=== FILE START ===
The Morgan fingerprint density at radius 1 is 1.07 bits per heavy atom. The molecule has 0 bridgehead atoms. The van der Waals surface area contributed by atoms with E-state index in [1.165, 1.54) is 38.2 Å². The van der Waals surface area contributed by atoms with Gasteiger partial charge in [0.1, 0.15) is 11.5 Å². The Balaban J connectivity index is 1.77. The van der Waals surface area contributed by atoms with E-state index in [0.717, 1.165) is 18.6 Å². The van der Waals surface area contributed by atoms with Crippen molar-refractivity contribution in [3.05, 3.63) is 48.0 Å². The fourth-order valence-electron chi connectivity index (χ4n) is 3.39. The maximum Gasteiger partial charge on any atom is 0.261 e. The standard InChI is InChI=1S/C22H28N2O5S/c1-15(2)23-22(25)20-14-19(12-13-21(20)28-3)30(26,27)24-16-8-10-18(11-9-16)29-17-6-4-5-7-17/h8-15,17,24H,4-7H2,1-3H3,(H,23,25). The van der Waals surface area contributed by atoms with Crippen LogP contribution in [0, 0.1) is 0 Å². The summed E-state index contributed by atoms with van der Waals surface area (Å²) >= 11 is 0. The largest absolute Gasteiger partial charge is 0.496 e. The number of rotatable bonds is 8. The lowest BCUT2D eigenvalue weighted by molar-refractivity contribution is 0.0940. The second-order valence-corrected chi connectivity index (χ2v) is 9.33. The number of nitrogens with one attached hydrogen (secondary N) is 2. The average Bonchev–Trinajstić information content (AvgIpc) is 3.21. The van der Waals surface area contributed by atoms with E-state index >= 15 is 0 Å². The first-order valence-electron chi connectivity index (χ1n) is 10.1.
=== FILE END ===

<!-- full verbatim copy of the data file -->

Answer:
The Morgan fingerprint density at radius 1 is 1.07 bits per heavy atom. The molecule has 0 bridgehead atoms. The van der Waals surface area contributed by atoms with E-state index in [1.165, 1.54) is 38.2 Å². The van der Waals surface area contributed by atoms with Gasteiger partial charge in [0.1, 0.15) is 11.5 Å². The Balaban J connectivity index is 1.77. The van der Waals surface area contributed by atoms with E-state index in [0.717, 1.165) is 18.6 Å². The van der Waals surface area contributed by atoms with Crippen molar-refractivity contribution in [3.05, 3.63) is 48.0 Å². The fourth-order valence-electron chi connectivity index (χ4n) is 3.39. The maximum Gasteiger partial charge on any atom is 0.261 e. The standard InChI is InChI=1S/C22H28N2O5S/c1-15(2)23-22(25)20-14-19(12-13-21(20)28-3)30(26,27)24-16-8-10-18(11-9-16)29-17-6-4-5-7-17/h8-15,17,24H,4-7H2,1-3H3,(H,23,25). The van der Waals surface area contributed by atoms with Crippen LogP contribution in [0, 0.1) is 0 Å². The summed E-state index contributed by atoms with van der Waals surface area (Å²) >= 11 is 0. The largest absolute Gasteiger partial charge is 0.496 e. The number of rotatable bonds is 8. The lowest BCUT2D eigenvalue weighted by molar-refractivity contribution is 0.0940. The second-order valence-corrected chi connectivity index (χ2v) is 9.33. The number of nitrogens with one attached hydrogen (secondary N) is 2. The average Bonchev–Trinajstić information content (AvgIpc) is 3.21. The van der Waals surface area contributed by atoms with E-state index >= 15 is 0 Å². The first-order valence-electron chi connectivity index (χ1n) is 10.1.